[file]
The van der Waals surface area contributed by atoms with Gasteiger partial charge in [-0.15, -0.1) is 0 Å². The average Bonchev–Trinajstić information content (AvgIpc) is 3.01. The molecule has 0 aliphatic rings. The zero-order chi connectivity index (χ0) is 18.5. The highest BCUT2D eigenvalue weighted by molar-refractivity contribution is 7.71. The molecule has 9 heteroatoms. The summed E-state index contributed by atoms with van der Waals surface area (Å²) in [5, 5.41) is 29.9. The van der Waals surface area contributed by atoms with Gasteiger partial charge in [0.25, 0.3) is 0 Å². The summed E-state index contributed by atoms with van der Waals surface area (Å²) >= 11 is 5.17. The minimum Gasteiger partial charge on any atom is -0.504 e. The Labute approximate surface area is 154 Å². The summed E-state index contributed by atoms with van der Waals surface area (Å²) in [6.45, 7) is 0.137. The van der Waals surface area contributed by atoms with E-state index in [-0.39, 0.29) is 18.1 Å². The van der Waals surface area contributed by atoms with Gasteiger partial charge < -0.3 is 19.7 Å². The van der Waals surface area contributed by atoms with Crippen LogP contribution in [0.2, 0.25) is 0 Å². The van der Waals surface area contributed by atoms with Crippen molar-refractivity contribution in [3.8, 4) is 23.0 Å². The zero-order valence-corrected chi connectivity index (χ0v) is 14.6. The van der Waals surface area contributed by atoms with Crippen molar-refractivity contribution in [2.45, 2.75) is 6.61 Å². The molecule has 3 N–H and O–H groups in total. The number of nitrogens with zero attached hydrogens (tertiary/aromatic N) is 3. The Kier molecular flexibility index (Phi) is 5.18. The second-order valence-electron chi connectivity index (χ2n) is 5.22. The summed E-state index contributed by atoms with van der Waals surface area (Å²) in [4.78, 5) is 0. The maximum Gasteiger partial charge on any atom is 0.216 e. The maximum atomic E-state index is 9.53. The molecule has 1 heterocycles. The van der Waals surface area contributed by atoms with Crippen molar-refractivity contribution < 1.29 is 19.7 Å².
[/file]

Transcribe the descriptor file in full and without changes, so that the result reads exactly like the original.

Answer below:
The van der Waals surface area contributed by atoms with Gasteiger partial charge in [-0.15, -0.1) is 0 Å². The average Bonchev–Trinajstić information content (AvgIpc) is 3.01. The molecule has 0 aliphatic rings. The zero-order chi connectivity index (χ0) is 18.5. The highest BCUT2D eigenvalue weighted by molar-refractivity contribution is 7.71. The molecule has 9 heteroatoms. The summed E-state index contributed by atoms with van der Waals surface area (Å²) in [5, 5.41) is 29.9. The van der Waals surface area contributed by atoms with Gasteiger partial charge in [0.25, 0.3) is 0 Å². The summed E-state index contributed by atoms with van der Waals surface area (Å²) >= 11 is 5.17. The minimum Gasteiger partial charge on any atom is -0.504 e. The Labute approximate surface area is 154 Å². The summed E-state index contributed by atoms with van der Waals surface area (Å²) in [6.45, 7) is 0.137. The van der Waals surface area contributed by atoms with E-state index in [-0.39, 0.29) is 18.1 Å². The van der Waals surface area contributed by atoms with Gasteiger partial charge < -0.3 is 19.7 Å². The van der Waals surface area contributed by atoms with Crippen LogP contribution in [0.2, 0.25) is 0 Å². The van der Waals surface area contributed by atoms with Crippen molar-refractivity contribution in [3.8, 4) is 23.0 Å². The zero-order valence-corrected chi connectivity index (χ0v) is 14.6. The van der Waals surface area contributed by atoms with Crippen molar-refractivity contribution in [2.45, 2.75) is 6.61 Å². The molecule has 3 N–H and O–H groups in total. The number of nitrogens with zero attached hydrogens (tertiary/aromatic N) is 3. The Kier molecular flexibility index (Phi) is 5.18. The second-order valence-electron chi connectivity index (χ2n) is 5.22. The summed E-state index contributed by atoms with van der Waals surface area (Å²) in [4.78, 5) is 0. The maximum Gasteiger partial charge on any atom is 0.216 e. The maximum atomic E-state index is 9.53. The molecule has 1 heterocycles. The van der Waals surface area contributed by atoms with Crippen molar-refractivity contribution < 1.29 is 19.7 Å².